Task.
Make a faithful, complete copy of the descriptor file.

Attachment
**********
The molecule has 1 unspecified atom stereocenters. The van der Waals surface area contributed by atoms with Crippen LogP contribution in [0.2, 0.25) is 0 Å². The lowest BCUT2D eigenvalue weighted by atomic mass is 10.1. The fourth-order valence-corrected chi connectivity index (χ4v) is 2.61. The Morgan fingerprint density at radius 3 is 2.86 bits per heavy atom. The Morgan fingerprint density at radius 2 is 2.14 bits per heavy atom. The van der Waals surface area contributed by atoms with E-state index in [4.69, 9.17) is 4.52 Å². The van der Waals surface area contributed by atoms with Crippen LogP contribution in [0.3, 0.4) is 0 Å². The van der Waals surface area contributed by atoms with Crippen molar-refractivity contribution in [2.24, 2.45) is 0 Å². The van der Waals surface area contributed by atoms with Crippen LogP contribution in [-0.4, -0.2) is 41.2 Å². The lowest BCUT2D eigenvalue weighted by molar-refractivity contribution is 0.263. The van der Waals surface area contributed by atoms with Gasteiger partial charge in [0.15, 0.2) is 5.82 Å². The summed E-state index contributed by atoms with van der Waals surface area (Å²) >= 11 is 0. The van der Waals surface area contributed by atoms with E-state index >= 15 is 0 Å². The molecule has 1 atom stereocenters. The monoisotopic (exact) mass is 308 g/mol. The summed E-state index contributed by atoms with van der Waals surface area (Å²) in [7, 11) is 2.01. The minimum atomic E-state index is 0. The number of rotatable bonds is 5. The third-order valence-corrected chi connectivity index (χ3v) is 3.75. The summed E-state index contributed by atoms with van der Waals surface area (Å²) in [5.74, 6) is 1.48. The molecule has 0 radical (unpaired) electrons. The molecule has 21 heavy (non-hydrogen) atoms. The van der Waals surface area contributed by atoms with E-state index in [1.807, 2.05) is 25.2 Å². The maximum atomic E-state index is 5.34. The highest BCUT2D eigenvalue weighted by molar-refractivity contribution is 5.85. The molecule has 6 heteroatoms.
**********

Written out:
The molecule has 1 unspecified atom stereocenters. The van der Waals surface area contributed by atoms with Crippen LogP contribution in [0.2, 0.25) is 0 Å². The lowest BCUT2D eigenvalue weighted by atomic mass is 10.1. The fourth-order valence-corrected chi connectivity index (χ4v) is 2.61. The Morgan fingerprint density at radius 3 is 2.86 bits per heavy atom. The Morgan fingerprint density at radius 2 is 2.14 bits per heavy atom. The van der Waals surface area contributed by atoms with E-state index in [4.69, 9.17) is 4.52 Å². The van der Waals surface area contributed by atoms with Crippen LogP contribution in [0.3, 0.4) is 0 Å². The van der Waals surface area contributed by atoms with Crippen molar-refractivity contribution in [2.24, 2.45) is 0 Å². The van der Waals surface area contributed by atoms with Crippen LogP contribution in [-0.4, -0.2) is 41.2 Å². The lowest BCUT2D eigenvalue weighted by molar-refractivity contribution is 0.263. The van der Waals surface area contributed by atoms with Gasteiger partial charge in [0.15, 0.2) is 5.82 Å². The summed E-state index contributed by atoms with van der Waals surface area (Å²) >= 11 is 0. The van der Waals surface area contributed by atoms with E-state index >= 15 is 0 Å². The molecule has 1 atom stereocenters. The monoisotopic (exact) mass is 308 g/mol. The summed E-state index contributed by atoms with van der Waals surface area (Å²) in [7, 11) is 2.01. The minimum atomic E-state index is 0. The number of rotatable bonds is 5. The third-order valence-corrected chi connectivity index (χ3v) is 3.75. The summed E-state index contributed by atoms with van der Waals surface area (Å²) in [5.74, 6) is 1.48. The molecule has 0 radical (unpaired) electrons. The molecule has 21 heavy (non-hydrogen) atoms. The van der Waals surface area contributed by atoms with E-state index in [1.807, 2.05) is 25.2 Å². The maximum atomic E-state index is 5.34. The highest BCUT2D eigenvalue weighted by molar-refractivity contribution is 5.85. The molecule has 6 heteroatoms.